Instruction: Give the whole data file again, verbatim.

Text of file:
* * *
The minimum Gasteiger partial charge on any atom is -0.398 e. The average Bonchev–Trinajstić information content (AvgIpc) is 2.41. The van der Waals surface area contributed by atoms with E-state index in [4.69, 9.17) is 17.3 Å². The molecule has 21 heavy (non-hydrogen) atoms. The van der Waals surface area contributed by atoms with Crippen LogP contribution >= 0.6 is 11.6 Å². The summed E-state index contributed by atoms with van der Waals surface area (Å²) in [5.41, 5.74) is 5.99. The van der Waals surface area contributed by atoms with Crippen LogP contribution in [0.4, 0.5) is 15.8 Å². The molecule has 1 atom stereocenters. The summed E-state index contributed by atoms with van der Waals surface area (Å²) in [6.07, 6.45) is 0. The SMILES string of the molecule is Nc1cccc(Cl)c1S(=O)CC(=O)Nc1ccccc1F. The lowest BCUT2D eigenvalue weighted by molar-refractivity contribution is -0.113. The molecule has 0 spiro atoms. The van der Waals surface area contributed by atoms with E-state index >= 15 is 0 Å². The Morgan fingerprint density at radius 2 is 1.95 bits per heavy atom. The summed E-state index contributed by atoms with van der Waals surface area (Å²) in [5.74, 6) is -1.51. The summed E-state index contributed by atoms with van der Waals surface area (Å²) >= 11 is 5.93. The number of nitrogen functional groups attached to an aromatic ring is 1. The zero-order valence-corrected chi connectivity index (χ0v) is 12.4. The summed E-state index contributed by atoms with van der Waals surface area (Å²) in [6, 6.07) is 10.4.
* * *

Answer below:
The minimum Gasteiger partial charge on any atom is -0.398 e. The average Bonchev–Trinajstić information content (AvgIpc) is 2.41. The van der Waals surface area contributed by atoms with E-state index in [4.69, 9.17) is 17.3 Å². The molecule has 21 heavy (non-hydrogen) atoms. The van der Waals surface area contributed by atoms with Crippen LogP contribution >= 0.6 is 11.6 Å². The summed E-state index contributed by atoms with van der Waals surface area (Å²) in [5.41, 5.74) is 5.99. The van der Waals surface area contributed by atoms with Crippen LogP contribution in [0.4, 0.5) is 15.8 Å². The molecule has 1 atom stereocenters. The summed E-state index contributed by atoms with van der Waals surface area (Å²) in [6.07, 6.45) is 0. The SMILES string of the molecule is Nc1cccc(Cl)c1S(=O)CC(=O)Nc1ccccc1F. The lowest BCUT2D eigenvalue weighted by molar-refractivity contribution is -0.113. The molecule has 0 spiro atoms. The van der Waals surface area contributed by atoms with E-state index >= 15 is 0 Å². The Morgan fingerprint density at radius 2 is 1.95 bits per heavy atom. The summed E-state index contributed by atoms with van der Waals surface area (Å²) in [5.74, 6) is -1.51. The summed E-state index contributed by atoms with van der Waals surface area (Å²) >= 11 is 5.93. The number of nitrogen functional groups attached to an aromatic ring is 1. The zero-order valence-corrected chi connectivity index (χ0v) is 12.4. The summed E-state index contributed by atoms with van der Waals surface area (Å²) in [6, 6.07) is 10.4.